Decision making – shared decision making – informed consent

The two terms ‘decision making’ and ‘shared decision making’ suggest to patients and their parents that they are involved in all decision making processes. But are they really? Which decisions can they really make? They will have to decide whether to take part in a trial or not, but can they decide about the therapy? Would this not be too much responsibility?

So, are we really making a decision? – or is it simply consenting to what seems best for us in a desperate situation? By law the parents have to consent. The children have to be informed and convinced, to agree to the therapy. This must happen in a matter that is individual and age appropriate.

It seems to me: the information about the disease and its implications is most essential. If we understand the options, we can make up our minds more easily.

In pediatric oncology, the clinical trials are the protocols, that is: the recommendation for the currently best treatment for a specific disease, which are based on the experience of the past decades. Each trial is designed to further optimize the ‘standard’ therapy. Would parents/patients refuse to take part in a trial in which they are offered the best known therapy with an overall good prognosis? In the situation of a life threatening disease?! I don’t think so!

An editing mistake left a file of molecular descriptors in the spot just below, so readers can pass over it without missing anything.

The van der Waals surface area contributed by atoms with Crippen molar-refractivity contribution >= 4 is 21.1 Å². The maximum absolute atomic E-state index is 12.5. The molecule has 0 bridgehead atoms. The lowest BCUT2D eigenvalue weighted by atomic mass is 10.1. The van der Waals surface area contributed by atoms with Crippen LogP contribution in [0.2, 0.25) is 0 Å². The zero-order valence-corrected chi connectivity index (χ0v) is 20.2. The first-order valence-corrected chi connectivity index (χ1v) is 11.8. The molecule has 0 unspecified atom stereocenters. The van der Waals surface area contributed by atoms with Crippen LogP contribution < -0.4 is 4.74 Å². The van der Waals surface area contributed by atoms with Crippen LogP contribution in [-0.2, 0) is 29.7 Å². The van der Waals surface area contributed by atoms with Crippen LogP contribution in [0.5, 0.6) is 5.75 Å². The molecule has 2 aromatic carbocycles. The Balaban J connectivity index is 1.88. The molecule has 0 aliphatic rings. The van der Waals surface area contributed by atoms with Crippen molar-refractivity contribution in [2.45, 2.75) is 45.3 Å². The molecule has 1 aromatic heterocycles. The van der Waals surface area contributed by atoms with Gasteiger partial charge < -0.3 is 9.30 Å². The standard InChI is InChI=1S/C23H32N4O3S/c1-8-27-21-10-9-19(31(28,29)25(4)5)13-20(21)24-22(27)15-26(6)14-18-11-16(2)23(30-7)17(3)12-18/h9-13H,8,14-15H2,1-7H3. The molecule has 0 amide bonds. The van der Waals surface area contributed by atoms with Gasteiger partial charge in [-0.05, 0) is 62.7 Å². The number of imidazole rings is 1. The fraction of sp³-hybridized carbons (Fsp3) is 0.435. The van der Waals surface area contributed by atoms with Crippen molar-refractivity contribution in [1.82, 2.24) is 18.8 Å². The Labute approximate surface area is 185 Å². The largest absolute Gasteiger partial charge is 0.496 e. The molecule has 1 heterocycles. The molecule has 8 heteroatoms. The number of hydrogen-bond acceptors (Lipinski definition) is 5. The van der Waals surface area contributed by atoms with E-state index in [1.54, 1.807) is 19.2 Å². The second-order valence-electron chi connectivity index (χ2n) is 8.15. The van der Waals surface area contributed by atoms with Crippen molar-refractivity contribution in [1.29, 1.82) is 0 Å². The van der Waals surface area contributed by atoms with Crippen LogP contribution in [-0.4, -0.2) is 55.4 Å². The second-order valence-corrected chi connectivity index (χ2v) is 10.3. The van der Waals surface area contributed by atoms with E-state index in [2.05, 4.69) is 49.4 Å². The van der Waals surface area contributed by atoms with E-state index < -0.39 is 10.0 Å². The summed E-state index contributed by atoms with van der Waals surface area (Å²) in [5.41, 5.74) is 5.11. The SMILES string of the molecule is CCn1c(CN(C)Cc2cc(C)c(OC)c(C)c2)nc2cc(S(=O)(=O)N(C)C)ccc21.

I am not talking about refusal of treatment in general – that would be a totally different issue. Even an extra talk…

But the information given with the consent forms for participating in a clinical trial has nowadays become much too elaborate, much too detailed and thus confusing for anybody totally new in this situation. Who can sit down and read 20 to even 60 pages before agreeing to a trial in a situation of total confusion due to the life threatening disease one has hardly learned to pronounce?

It is assumed that one would be able to understand a clinical trial if only the information is long or detailed enough. But that is not true.

We cannot become medical experts – we have to rely on their expertise. Let them help us to understand randomization, which is very hard to agree to.